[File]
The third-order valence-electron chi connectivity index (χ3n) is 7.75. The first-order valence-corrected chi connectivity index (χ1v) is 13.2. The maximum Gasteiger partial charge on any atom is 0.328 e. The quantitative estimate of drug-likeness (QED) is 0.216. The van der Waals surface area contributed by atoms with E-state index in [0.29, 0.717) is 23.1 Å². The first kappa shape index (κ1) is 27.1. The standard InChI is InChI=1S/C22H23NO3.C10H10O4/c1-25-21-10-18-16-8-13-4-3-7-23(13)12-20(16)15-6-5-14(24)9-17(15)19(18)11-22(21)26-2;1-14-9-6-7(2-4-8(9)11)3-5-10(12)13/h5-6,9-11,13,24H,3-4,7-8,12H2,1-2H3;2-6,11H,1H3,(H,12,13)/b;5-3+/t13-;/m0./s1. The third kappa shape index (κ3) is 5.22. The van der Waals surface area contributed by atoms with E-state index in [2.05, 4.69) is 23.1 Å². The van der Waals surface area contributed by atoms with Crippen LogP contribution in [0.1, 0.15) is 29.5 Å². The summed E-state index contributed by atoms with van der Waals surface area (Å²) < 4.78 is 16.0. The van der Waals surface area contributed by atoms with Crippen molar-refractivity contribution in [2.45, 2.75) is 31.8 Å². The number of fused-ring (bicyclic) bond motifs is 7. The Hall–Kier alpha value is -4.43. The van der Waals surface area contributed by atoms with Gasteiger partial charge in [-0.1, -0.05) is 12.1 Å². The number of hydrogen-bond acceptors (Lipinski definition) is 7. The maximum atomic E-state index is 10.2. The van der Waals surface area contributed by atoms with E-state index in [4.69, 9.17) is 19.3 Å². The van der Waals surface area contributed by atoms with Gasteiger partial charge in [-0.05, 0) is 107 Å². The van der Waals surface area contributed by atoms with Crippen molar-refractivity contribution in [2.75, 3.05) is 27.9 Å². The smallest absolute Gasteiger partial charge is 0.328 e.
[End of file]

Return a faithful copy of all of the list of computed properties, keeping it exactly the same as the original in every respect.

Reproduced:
The third-order valence-electron chi connectivity index (χ3n) is 7.75. The first-order valence-corrected chi connectivity index (χ1v) is 13.2. The maximum Gasteiger partial charge on any atom is 0.328 e. The quantitative estimate of drug-likeness (QED) is 0.216. The van der Waals surface area contributed by atoms with E-state index in [0.29, 0.717) is 23.1 Å². The first kappa shape index (κ1) is 27.1. The standard InChI is InChI=1S/C22H23NO3.C10H10O4/c1-25-21-10-18-16-8-13-4-3-7-23(13)12-20(16)15-6-5-14(24)9-17(15)19(18)11-22(21)26-2;1-14-9-6-7(2-4-8(9)11)3-5-10(12)13/h5-6,9-11,13,24H,3-4,7-8,12H2,1-2H3;2-6,11H,1H3,(H,12,13)/b;5-3+/t13-;/m0./s1. The third kappa shape index (κ3) is 5.22. The van der Waals surface area contributed by atoms with E-state index in [2.05, 4.69) is 23.1 Å². The van der Waals surface area contributed by atoms with Crippen LogP contribution in [0.1, 0.15) is 29.5 Å². The summed E-state index contributed by atoms with van der Waals surface area (Å²) < 4.78 is 16.0. The van der Waals surface area contributed by atoms with Crippen molar-refractivity contribution in [2.45, 2.75) is 31.8 Å². The number of fused-ring (bicyclic) bond motifs is 7. The Hall–Kier alpha value is -4.43. The van der Waals surface area contributed by atoms with Gasteiger partial charge in [-0.1, -0.05) is 12.1 Å². The number of hydrogen-bond acceptors (Lipinski definition) is 7. The maximum atomic E-state index is 10.2. The van der Waals surface area contributed by atoms with E-state index in [4.69, 9.17) is 19.3 Å². The van der Waals surface area contributed by atoms with Gasteiger partial charge in [-0.05, 0) is 107 Å². The van der Waals surface area contributed by atoms with Crippen molar-refractivity contribution in [2.75, 3.05) is 27.9 Å². The smallest absolute Gasteiger partial charge is 0.328 e.